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Updated: December 12, 2009 12:04 IST

Pak must cooperate fully with U.S. to wipe out al-Qaeda: Obama

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Nobel Peace prize winner and U.S. President Barack Obama board Air Force One at Gardermoen Airport outside Oslo on Friday. Photo: AP
Nobel Peace prize winner and U.S. President Barack Obama board Air Force One at Gardermoen Airport outside Oslo on Friday. Photo: AP

US President Barack Obama has said Pakistan must cooperate more fully with the United States to go after and wipe out Al-Qaeda.

Portraying the tribal territories that straddle between Afghanistan and Pakistan as the “epicentre of the violent extremism directed against the West... and the United States”, Mr. Obama said in an interview to CBS to be broadcast on Sunday, excerpts of which were released on Sunday.

“Ultimately, in order for us to eradicate the problem, to really go after al Qaeda ... we are going to need more cooperation from Pakistan. There is no doubt about that,” the US President said in crucial remarks after Washington announced inducting 30,000 more troops into Afghanistan to wipe out groups like Al-Qaeda and Taliban.

Mr. Obama’s comments came as reports emerged that a senior Al-Qaida operations planner was killed in an American missile strike this week in western Pakistan.

The operative identified as Saleh al-Somali was responsible for the terror group’s operations outside the Afghanistan-Pakistan region, reaching into activities in Africa.

US counter-terrorism officials said al-Somali was believed to have been involved in plotting attacks against the United States and Europe. He was killed by an unmanned drone missile Tuesday.

The raid was part of a growing bombing campaign by the United States against Al-Qaeda and Taliban figures in tribal areas of Pakistan.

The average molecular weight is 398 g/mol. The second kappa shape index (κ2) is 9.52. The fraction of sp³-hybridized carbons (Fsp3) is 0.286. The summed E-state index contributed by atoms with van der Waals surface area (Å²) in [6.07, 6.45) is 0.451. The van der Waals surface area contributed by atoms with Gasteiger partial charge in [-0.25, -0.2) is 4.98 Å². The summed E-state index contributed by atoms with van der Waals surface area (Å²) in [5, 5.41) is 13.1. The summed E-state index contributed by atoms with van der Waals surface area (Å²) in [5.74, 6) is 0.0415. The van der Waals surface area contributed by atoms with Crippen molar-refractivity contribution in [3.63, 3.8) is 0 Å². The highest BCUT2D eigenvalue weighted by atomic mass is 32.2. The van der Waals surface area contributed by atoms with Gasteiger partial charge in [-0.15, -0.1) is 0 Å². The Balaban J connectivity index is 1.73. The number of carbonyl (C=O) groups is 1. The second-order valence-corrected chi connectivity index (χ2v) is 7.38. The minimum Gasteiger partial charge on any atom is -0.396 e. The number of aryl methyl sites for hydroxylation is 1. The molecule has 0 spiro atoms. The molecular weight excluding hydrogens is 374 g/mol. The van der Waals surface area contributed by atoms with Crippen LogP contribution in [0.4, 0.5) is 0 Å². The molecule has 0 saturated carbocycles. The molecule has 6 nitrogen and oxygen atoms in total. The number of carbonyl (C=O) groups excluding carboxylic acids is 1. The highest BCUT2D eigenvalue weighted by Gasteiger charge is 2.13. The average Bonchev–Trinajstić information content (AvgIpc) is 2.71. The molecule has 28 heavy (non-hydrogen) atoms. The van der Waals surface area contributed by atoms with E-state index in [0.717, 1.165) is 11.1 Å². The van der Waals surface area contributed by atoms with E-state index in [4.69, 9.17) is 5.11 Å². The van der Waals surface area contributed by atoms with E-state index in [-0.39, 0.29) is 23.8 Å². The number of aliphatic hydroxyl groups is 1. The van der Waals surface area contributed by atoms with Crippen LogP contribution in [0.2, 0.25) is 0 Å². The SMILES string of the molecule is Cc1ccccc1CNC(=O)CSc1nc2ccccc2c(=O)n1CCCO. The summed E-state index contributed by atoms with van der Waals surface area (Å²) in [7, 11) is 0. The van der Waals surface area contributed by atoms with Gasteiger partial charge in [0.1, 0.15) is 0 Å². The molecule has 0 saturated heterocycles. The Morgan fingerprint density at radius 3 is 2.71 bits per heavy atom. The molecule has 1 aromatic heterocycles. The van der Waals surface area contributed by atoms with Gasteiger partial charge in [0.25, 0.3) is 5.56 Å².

New York Times quoting top US officials recently said that Mr. Obama had cleared CIA’s proposals to expand drone attacks in Pakistan to cover Baluchistan province where American officials believe Afghan-Taliban chief Mullah Omar is hiding along with his top shura.

Islamabad is under increasing Western pressure to not only target Taliban groups attacking Pakistan, but also Al-Qaeda-linked fighters and the militants who cross over the border and target NATO-led troops in Afghanistan.

Washington and London have also pressed Pakistan to capture Al-Qaeda leader Osama bin Laden -- believed to be in the rugged Afghan-Pakistan border area -- but the authorities deny he is on their soil.

Defending his setting a deadline to begin withdrawing US forces from Afghanistan, the US President said he intended this to send a clear message that American involvement wasn’t open-ended.

“In the absence of a deadline, the message we are sending to the Afghans is, ‘It’s business as usual. This is an open-ended commitment,’” Mr. Obama said adding “That’s not what the American people signed up for when they went into Afghanistan in 2001.”

“There are, I think, elements in Afghanistan who would be perfectly satisfied to make Afghanistan a permanent protectorate of the United States, the US President said.

Mr. Obama said that would put the full burden on the US for providing Afghanistan’s security.

The US public supported waging the war “to go after Al-Qaeda,” he said.

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